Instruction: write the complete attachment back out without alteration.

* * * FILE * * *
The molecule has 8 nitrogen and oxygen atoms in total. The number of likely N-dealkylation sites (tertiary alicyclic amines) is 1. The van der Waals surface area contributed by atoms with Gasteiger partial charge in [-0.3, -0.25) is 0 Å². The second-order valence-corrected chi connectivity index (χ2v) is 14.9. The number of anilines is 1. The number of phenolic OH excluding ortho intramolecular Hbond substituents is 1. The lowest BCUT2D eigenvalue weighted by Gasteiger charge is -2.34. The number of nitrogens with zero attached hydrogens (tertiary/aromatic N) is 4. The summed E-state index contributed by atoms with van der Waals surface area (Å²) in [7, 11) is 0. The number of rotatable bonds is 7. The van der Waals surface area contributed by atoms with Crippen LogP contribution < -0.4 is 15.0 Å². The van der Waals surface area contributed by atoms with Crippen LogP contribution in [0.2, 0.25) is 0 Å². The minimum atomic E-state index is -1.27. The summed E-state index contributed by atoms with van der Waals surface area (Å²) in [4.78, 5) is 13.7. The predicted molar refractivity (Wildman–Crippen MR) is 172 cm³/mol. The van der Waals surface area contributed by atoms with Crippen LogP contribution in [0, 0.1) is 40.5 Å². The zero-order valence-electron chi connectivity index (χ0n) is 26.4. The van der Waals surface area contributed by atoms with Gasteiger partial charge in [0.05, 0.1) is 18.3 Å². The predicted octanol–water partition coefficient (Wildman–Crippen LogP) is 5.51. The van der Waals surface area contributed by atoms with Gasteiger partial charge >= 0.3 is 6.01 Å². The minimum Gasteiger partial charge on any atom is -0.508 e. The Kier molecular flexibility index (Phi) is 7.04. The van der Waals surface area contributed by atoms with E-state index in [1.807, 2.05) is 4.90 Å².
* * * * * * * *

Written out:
The molecule has 8 nitrogen and oxygen atoms in total. The number of likely N-dealkylation sites (tertiary alicyclic amines) is 1. The van der Waals surface area contributed by atoms with Gasteiger partial charge in [-0.3, -0.25) is 0 Å². The second-order valence-corrected chi connectivity index (χ2v) is 14.9. The number of anilines is 1. The number of phenolic OH excluding ortho intramolecular Hbond substituents is 1. The lowest BCUT2D eigenvalue weighted by Gasteiger charge is -2.34. The number of nitrogens with zero attached hydrogens (tertiary/aromatic N) is 4. The summed E-state index contributed by atoms with van der Waals surface area (Å²) in [7, 11) is 0. The number of rotatable bonds is 7. The van der Waals surface area contributed by atoms with Crippen LogP contribution < -0.4 is 15.0 Å². The van der Waals surface area contributed by atoms with Crippen LogP contribution in [0.2, 0.25) is 0 Å². The minimum atomic E-state index is -1.27. The summed E-state index contributed by atoms with van der Waals surface area (Å²) in [4.78, 5) is 13.7. The predicted molar refractivity (Wildman–Crippen MR) is 172 cm³/mol. The van der Waals surface area contributed by atoms with Crippen LogP contribution in [0, 0.1) is 40.5 Å². The zero-order valence-electron chi connectivity index (χ0n) is 26.4. The van der Waals surface area contributed by atoms with Gasteiger partial charge in [0.05, 0.1) is 18.3 Å². The predicted octanol–water partition coefficient (Wildman–Crippen LogP) is 5.51. The van der Waals surface area contributed by atoms with Gasteiger partial charge >= 0.3 is 6.01 Å². The minimum Gasteiger partial charge on any atom is -0.508 e. The Kier molecular flexibility index (Phi) is 7.04. The van der Waals surface area contributed by atoms with E-state index in [1.807, 2.05) is 4.90 Å².